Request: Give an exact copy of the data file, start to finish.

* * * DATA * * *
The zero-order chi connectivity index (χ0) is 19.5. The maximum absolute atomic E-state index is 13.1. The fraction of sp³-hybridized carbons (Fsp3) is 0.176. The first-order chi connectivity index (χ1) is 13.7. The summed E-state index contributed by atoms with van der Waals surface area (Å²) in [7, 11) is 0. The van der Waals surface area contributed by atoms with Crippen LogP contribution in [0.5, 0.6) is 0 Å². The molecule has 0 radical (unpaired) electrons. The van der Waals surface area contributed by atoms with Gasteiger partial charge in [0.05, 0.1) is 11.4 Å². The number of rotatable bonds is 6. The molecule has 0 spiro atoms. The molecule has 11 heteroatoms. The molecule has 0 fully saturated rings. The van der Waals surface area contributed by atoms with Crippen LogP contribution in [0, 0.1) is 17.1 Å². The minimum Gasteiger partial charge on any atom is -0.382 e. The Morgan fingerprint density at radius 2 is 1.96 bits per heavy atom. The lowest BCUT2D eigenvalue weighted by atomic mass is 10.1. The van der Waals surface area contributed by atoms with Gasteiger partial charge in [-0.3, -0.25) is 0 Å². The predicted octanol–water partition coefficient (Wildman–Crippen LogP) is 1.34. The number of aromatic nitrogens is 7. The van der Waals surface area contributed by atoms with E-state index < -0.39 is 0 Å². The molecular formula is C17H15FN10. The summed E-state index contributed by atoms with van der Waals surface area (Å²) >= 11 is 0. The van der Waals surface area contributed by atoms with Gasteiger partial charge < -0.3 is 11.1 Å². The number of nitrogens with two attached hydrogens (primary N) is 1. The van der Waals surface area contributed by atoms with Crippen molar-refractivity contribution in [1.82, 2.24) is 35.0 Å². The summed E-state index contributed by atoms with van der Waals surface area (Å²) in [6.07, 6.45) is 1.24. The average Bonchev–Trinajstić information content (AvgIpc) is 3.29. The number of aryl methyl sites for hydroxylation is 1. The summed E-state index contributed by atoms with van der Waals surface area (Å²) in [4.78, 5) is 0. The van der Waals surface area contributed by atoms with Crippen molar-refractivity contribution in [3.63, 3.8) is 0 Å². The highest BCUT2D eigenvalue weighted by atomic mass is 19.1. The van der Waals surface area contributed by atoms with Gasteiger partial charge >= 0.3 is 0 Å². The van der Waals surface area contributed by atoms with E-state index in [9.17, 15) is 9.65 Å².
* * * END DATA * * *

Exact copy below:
The zero-order chi connectivity index (χ0) is 19.5. The maximum absolute atomic E-state index is 13.1. The fraction of sp³-hybridized carbons (Fsp3) is 0.176. The first-order chi connectivity index (χ1) is 13.7. The summed E-state index contributed by atoms with van der Waals surface area (Å²) in [7, 11) is 0. The van der Waals surface area contributed by atoms with Crippen LogP contribution in [0.5, 0.6) is 0 Å². The molecule has 0 radical (unpaired) electrons. The van der Waals surface area contributed by atoms with Gasteiger partial charge in [0.05, 0.1) is 11.4 Å². The number of rotatable bonds is 6. The molecule has 0 spiro atoms. The molecule has 11 heteroatoms. The molecule has 0 fully saturated rings. The van der Waals surface area contributed by atoms with Crippen LogP contribution in [0, 0.1) is 17.1 Å². The minimum Gasteiger partial charge on any atom is -0.382 e. The Morgan fingerprint density at radius 2 is 1.96 bits per heavy atom. The lowest BCUT2D eigenvalue weighted by atomic mass is 10.1. The van der Waals surface area contributed by atoms with Gasteiger partial charge in [-0.3, -0.25) is 0 Å². The predicted octanol–water partition coefficient (Wildman–Crippen LogP) is 1.34. The number of aromatic nitrogens is 7. The van der Waals surface area contributed by atoms with E-state index < -0.39 is 0 Å². The molecular formula is C17H15FN10. The summed E-state index contributed by atoms with van der Waals surface area (Å²) >= 11 is 0. The van der Waals surface area contributed by atoms with Gasteiger partial charge < -0.3 is 11.1 Å². The number of nitrogens with two attached hydrogens (primary N) is 1. The van der Waals surface area contributed by atoms with Crippen molar-refractivity contribution in [1.82, 2.24) is 35.0 Å². The summed E-state index contributed by atoms with van der Waals surface area (Å²) in [6.07, 6.45) is 1.24. The average Bonchev–Trinajstić information content (AvgIpc) is 3.29. The number of aryl methyl sites for hydroxylation is 1. The summed E-state index contributed by atoms with van der Waals surface area (Å²) in [4.78, 5) is 0. The van der Waals surface area contributed by atoms with Crippen molar-refractivity contribution in [3.63, 3.8) is 0 Å². The highest BCUT2D eigenvalue weighted by atomic mass is 19.1. The van der Waals surface area contributed by atoms with Gasteiger partial charge >= 0.3 is 0 Å². The van der Waals surface area contributed by atoms with E-state index in [9.17, 15) is 9.65 Å².